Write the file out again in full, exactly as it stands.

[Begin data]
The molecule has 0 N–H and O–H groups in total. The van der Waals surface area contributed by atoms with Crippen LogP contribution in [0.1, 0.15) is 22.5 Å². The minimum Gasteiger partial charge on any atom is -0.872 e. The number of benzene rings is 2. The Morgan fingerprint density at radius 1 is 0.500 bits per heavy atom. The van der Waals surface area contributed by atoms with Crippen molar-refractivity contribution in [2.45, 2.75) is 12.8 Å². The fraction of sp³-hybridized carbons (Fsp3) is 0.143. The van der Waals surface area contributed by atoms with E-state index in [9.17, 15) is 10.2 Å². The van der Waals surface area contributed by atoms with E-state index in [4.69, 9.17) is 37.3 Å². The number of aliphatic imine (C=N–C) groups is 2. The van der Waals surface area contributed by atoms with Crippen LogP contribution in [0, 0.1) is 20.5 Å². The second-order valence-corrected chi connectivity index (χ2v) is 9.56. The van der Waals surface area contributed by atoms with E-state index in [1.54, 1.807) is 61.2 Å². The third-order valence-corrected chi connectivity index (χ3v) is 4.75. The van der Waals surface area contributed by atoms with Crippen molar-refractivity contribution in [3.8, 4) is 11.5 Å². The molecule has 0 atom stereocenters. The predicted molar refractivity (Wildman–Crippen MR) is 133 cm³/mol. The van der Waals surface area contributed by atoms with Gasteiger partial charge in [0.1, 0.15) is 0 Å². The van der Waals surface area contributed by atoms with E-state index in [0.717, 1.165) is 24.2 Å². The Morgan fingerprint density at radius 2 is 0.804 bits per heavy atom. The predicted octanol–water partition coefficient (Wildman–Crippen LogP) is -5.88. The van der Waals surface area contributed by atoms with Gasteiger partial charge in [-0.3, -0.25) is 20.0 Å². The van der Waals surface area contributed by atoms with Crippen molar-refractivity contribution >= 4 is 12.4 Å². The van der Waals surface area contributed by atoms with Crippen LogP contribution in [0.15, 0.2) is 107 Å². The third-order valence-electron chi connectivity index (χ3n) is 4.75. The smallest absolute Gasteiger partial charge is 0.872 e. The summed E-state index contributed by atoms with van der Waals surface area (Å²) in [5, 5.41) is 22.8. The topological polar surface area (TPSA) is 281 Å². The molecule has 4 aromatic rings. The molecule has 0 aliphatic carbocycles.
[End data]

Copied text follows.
The molecule has 0 N–H and O–H groups in total. The van der Waals surface area contributed by atoms with Crippen LogP contribution in [0.1, 0.15) is 22.5 Å². The minimum Gasteiger partial charge on any atom is -0.872 e. The number of benzene rings is 2. The Morgan fingerprint density at radius 1 is 0.500 bits per heavy atom. The van der Waals surface area contributed by atoms with Crippen molar-refractivity contribution in [2.45, 2.75) is 12.8 Å². The fraction of sp³-hybridized carbons (Fsp3) is 0.143. The van der Waals surface area contributed by atoms with E-state index in [9.17, 15) is 10.2 Å². The van der Waals surface area contributed by atoms with E-state index in [4.69, 9.17) is 37.3 Å². The number of aliphatic imine (C=N–C) groups is 2. The van der Waals surface area contributed by atoms with Crippen LogP contribution in [0, 0.1) is 20.5 Å². The second-order valence-corrected chi connectivity index (χ2v) is 9.56. The van der Waals surface area contributed by atoms with E-state index in [1.54, 1.807) is 61.2 Å². The third-order valence-corrected chi connectivity index (χ3v) is 4.75. The van der Waals surface area contributed by atoms with Crippen molar-refractivity contribution in [3.8, 4) is 11.5 Å². The molecule has 0 atom stereocenters. The predicted molar refractivity (Wildman–Crippen MR) is 133 cm³/mol. The van der Waals surface area contributed by atoms with Gasteiger partial charge in [0.1, 0.15) is 0 Å². The van der Waals surface area contributed by atoms with E-state index in [0.717, 1.165) is 24.2 Å². The Morgan fingerprint density at radius 2 is 0.804 bits per heavy atom. The predicted octanol–water partition coefficient (Wildman–Crippen LogP) is -5.88. The van der Waals surface area contributed by atoms with Gasteiger partial charge in [-0.3, -0.25) is 20.0 Å². The van der Waals surface area contributed by atoms with Crippen molar-refractivity contribution >= 4 is 12.4 Å². The van der Waals surface area contributed by atoms with Crippen LogP contribution in [0.15, 0.2) is 107 Å². The third-order valence-electron chi connectivity index (χ3n) is 4.75. The smallest absolute Gasteiger partial charge is 0.872 e. The summed E-state index contributed by atoms with van der Waals surface area (Å²) in [5, 5.41) is 22.8. The topological polar surface area (TPSA) is 281 Å². The molecule has 4 aromatic rings. The molecule has 0 aliphatic carbocycles.